There are two parts of this to look at. First, in order to provide accurate year-over-year comparisons, last year’s CAFR numbers had to be restated to reflect what they would have looked like if the pension liability had been on the financials last year. If you look at the 2014 CAFR, it showed a net position for Metro due to governmental activities of $87,113,535. After last year’s liabilities were restated to include the pension liability, Metro’s net position went down to a negative $241,742,450. (You can see this restatement at Note 2, at page B-47 of the CAFR.)

Then, what happened this year? The net position for governmental activities slid another $80,929,233 to the negative. (CAFR, B-5) And so Metro’s net position (that’s assets minus liabilities) as of June 30, 2015, was in the red by $322,671,683.

I want to be clear. Nothing about Metro’s cash flow changed. Nothing about Metro’s pension obligation changed. Nothing here changes the fact that everyone seems to agree that Metro’s pension obligations are pretty well funded. The only thing that happened was that Metro’s long-term pension obligations were promoted, if you will, from the written-in-words fine print in the Notes up to the actual financial statements with the rest of the numbers. That said, a large negative net position is striking, and it is new for Metro.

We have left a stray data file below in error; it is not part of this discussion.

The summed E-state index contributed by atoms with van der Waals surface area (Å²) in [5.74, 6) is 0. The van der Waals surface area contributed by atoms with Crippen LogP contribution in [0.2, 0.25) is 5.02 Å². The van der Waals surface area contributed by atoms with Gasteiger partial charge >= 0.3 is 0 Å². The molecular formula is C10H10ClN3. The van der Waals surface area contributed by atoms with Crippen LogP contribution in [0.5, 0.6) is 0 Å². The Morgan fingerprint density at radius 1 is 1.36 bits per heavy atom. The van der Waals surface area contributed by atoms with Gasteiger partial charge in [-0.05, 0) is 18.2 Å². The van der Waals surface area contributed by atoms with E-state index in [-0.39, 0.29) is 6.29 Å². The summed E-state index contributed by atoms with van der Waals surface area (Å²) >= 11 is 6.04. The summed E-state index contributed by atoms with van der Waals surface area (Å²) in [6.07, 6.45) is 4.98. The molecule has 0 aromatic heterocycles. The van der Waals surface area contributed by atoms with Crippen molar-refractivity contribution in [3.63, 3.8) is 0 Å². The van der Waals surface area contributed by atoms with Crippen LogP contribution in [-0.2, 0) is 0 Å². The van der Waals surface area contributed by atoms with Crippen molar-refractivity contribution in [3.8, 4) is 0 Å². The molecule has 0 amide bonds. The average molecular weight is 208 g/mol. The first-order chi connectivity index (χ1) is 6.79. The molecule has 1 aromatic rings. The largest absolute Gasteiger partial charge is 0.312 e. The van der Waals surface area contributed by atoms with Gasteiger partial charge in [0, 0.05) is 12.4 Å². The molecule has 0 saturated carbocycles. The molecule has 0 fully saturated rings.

If you want to see all of the detail on how the pension liability numbers add up, look at Note 7, at pages B-75 to 94 of the CAFR.

OPEB

For the 2015 CAFR, the OPEB obligations are still in the written-in-words fine print in the Notes. In 2017 and 2018, these obligations will get moved up to the financial statements with the rest of the numbers.

To find the fine print on the OPEB obligations, look for Note 8, which is at pages B-95 to 97 of the CAFR. You will see that the actuarial accrued liability for Metro retirees’ OPEB benefits is $2.16 billion, and there is an additional $473 million liability for MNPS retirees, for a total of $2.633 billion. This means that the expected cost to Metro to fully honor its post-retirement health, dental, and life insurance promises to retirees is $2.633 billion. This is funded at 0% — Metro has no money set aside for this obligation.